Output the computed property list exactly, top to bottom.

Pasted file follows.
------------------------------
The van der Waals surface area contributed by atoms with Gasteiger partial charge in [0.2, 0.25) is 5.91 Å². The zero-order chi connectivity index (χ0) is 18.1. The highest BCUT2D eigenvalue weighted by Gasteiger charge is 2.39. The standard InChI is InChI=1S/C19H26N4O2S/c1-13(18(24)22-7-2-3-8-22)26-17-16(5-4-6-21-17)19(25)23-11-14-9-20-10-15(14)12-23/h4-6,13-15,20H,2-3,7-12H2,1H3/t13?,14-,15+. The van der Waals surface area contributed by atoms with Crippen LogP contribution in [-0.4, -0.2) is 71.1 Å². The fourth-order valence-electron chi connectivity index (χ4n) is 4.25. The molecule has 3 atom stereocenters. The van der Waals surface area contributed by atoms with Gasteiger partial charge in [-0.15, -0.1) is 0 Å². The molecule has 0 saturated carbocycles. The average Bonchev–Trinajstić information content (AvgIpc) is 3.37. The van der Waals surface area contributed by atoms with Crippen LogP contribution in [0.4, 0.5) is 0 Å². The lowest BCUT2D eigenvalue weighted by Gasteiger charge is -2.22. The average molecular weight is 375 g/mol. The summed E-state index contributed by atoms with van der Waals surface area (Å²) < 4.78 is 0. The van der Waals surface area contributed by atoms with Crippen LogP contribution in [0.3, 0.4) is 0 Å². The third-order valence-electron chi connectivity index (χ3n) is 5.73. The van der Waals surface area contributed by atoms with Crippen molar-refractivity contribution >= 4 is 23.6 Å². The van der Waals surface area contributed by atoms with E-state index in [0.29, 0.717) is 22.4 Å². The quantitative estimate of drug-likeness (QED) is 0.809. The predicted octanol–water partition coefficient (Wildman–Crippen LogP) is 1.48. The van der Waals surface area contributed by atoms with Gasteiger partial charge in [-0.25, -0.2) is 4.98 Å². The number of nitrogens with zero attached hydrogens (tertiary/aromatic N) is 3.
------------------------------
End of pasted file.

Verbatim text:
The van der Waals surface area contributed by atoms with Gasteiger partial charge in [0.2, 0.25) is 5.91 Å². The zero-order chi connectivity index (χ0) is 18.1. The highest BCUT2D eigenvalue weighted by Gasteiger charge is 2.39. The standard InChI is InChI=1S/C19H26N4O2S/c1-13(18(24)22-7-2-3-8-22)26-17-16(5-4-6-21-17)19(25)23-11-14-9-20-10-15(14)12-23/h4-6,13-15,20H,2-3,7-12H2,1H3/t13?,14-,15+. The van der Waals surface area contributed by atoms with Crippen LogP contribution in [-0.4, -0.2) is 71.1 Å². The fourth-order valence-electron chi connectivity index (χ4n) is 4.25. The molecule has 3 atom stereocenters. The van der Waals surface area contributed by atoms with Gasteiger partial charge in [-0.15, -0.1) is 0 Å². The molecule has 0 saturated carbocycles. The average Bonchev–Trinajstić information content (AvgIpc) is 3.37. The van der Waals surface area contributed by atoms with Crippen LogP contribution in [0.4, 0.5) is 0 Å². The lowest BCUT2D eigenvalue weighted by Gasteiger charge is -2.22. The average molecular weight is 375 g/mol. The summed E-state index contributed by atoms with van der Waals surface area (Å²) < 4.78 is 0. The van der Waals surface area contributed by atoms with Crippen LogP contribution in [0.3, 0.4) is 0 Å². The third-order valence-electron chi connectivity index (χ3n) is 5.73. The van der Waals surface area contributed by atoms with Crippen molar-refractivity contribution >= 4 is 23.6 Å². The van der Waals surface area contributed by atoms with E-state index in [0.29, 0.717) is 22.4 Å². The quantitative estimate of drug-likeness (QED) is 0.809. The predicted octanol–water partition coefficient (Wildman–Crippen LogP) is 1.48. The van der Waals surface area contributed by atoms with Gasteiger partial charge in [-0.25, -0.2) is 4.98 Å². The number of nitrogens with zero attached hydrogens (tertiary/aromatic N) is 3.